Sunday, May. 19, 2024

Why Do I Do This?

The Carolina International: Massive Ian Stark cross country course, 4:41 pm ride time, and carnage all day long. 

That daunting combination had me wondering all day that Saturday, “Why in the world do I want to do this?”



The Carolina International: Massive Ian Stark cross country course, 4:41 pm ride time, and carnage all day long. 

That daunting combination had me wondering all day that Saturday, “Why in the world do I want to do this?”

For some reason, before AP’s time off last year, I never really dealt with cross-country nerves, even at the three-star level. I’ve always been very casual on cross-country day, so this feeling of nervousness and anxiety was really new to me. As I walked the course one final time and watched the competitors in the three-star, I was not enjoying the pit that was growing in my stomach.

After several hours of watching problems all over the course, I went back to the barn to start getting ready. I hoped my nerves would settle once I got into my pre-cross-country routine, little things like getting dressed in the front seat of my truck while rocking out to some sweet tunes (I’m a big fan of Justin Bieber right now), doing AP’s studs, putting on his Flair Strip, searching in my tack stall for that one piece of equipment that I have inevitably misplaced. 

I was sure I would find comfort in these rituals, but I didn’t. Even my self-deprecating jokes to my coach, Jon Holling, weren’t helping. The nerves just built and built.

Then I walked AP out of his stall, swung my leg over his back, and I was home. I immediately felt a huge sense of relief. All I needed was to sit on his back and feel him strut out to the warm-up to be reminded of our amazing partnership and his absolute beast-level cross-country abilities. 

By the time we went to our first warm-up fence, I felt like we could tackle all of the very tough, yet genius, questions that Ian had laid out for us that day.


As I walked around the warm-up, now feeling like a kid on Christmas morning, I watched my friend and fellow student of Jon’s, Jordynn Sahagian, leave the start box for her second advanced on the 17-year-old horse that she’s had since she was a child. Jon walked back from the box after she left, and I said to him, “Is there anything cooler in this world than running around advanced on your childhood horse,” to which he just smiled and definitively said, “Nope not a thing.”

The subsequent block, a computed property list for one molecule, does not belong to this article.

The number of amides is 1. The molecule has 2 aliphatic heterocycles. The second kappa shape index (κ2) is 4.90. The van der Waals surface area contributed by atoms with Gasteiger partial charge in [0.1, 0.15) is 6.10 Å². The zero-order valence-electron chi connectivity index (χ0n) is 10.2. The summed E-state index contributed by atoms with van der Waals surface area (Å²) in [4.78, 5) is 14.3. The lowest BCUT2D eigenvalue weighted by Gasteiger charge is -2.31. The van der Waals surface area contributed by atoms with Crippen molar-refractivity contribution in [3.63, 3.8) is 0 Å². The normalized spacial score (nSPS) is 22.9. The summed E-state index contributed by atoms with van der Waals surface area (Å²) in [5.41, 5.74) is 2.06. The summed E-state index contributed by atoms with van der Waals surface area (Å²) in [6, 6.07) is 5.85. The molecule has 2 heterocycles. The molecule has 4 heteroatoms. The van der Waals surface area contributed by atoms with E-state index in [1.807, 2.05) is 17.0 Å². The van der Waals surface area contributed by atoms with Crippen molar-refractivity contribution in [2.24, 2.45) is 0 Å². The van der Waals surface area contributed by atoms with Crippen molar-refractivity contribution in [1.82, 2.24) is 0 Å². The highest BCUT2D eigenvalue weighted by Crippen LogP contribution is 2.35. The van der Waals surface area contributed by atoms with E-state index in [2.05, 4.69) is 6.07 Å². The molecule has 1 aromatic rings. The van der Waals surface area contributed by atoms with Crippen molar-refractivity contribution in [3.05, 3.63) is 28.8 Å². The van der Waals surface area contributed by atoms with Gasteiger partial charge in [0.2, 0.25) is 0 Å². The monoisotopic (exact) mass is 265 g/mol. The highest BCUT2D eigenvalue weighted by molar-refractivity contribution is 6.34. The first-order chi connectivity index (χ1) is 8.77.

Six minutes out and ready to go, I walked around the warm-up thinking about the amazing partnerships that make an advanced pair tick. Sometimes it’s a partnership right from the start, the kind that Jordynn and I have with our horses of a lifetime. Sometimes it’s a partnership forged by sheer riding genius and that extra “something” that makes horses want to jump through fire for their rider.

There’s nothing quite like the feeling of going on cross-country with this amazing athlete. Photo by Lindsay Berreth

Regardless of the path we have taken to get to the start box, I think we are all there for the same reason: the exhilarating moments of what can only be described as transcendence that we all have out on that course. 

The absolute privilege of riding a horse that loves running across advanced level cross-country is a feeling unlike any other I’ve experienced. Covering the ground with AP’s gallop when he’s looking for the next fence gives me chills, and there’s no other scenario in the world that lights him up in the same way.  

That is second only to the feeling he gives me as we gallop down to a max height and width oxer. About seven strides out, you feel him lock on and start sizing up his own distance. Then, as I sink down into the tack, AP’s shoulder starts to lift as he decides how much balance he needs for the jump ahead of him. 

At that point, with both of our eyes kicked in, it’s a matter of waiting for AP to put his incredible scope to use, a moment that embodies precision, power, and that second of air time where there is nothing but my horse and I.  


If Mozart was a genius of music, Einstein a genius of physics, Picasso a genius of art, then AP is a genius of jumping massive solid fences out of stride. 

So to answer my own question, “Why do I do this?” There’s not much in this world that’s more special than being in the presence of sheer genius. 

My up close and personal glimpse into something truly exceptional in this world is AP Prime. I do this for the moments on cross-country when he shares his extraordinary talent with me and am humbled that he has deemed me worthy to be the other half of our partnership. 

Leah Lang-Gluscic’s living every young eventer’s dream—competing at the upper levels with an off-the-track Thoroughbred horse of a lifetime who cost less than most saddles. But Lang-Gluscic didn’t jump right into life as a professional eventer. After graduating from the Wharton School at the University of Pennsylvania with a degree in finance and accounting, she spent two years working at an investment banking firm. Even then she found time to ride, but in 2010, she decided to dive in and bought her facility in Freeport, Ill., and begin LLG Eventing.

Lang-Gluscic made waves in 2015 by entering her fairytale OTTB, AP Prime, in the Rolex Kentucky CCI****. She withdrew after the dressage, but is aiming to return to the Kentucky Horse Park again this spring. We’ll be following along as she blogs for!

Read more about Leah and AP in the 2015 COTH article “One To Watch: Leah Lang-Gluscic Will Represent OTTBs With AP Prime At Rolex Kentucky.” You can read all her COTH blogs here




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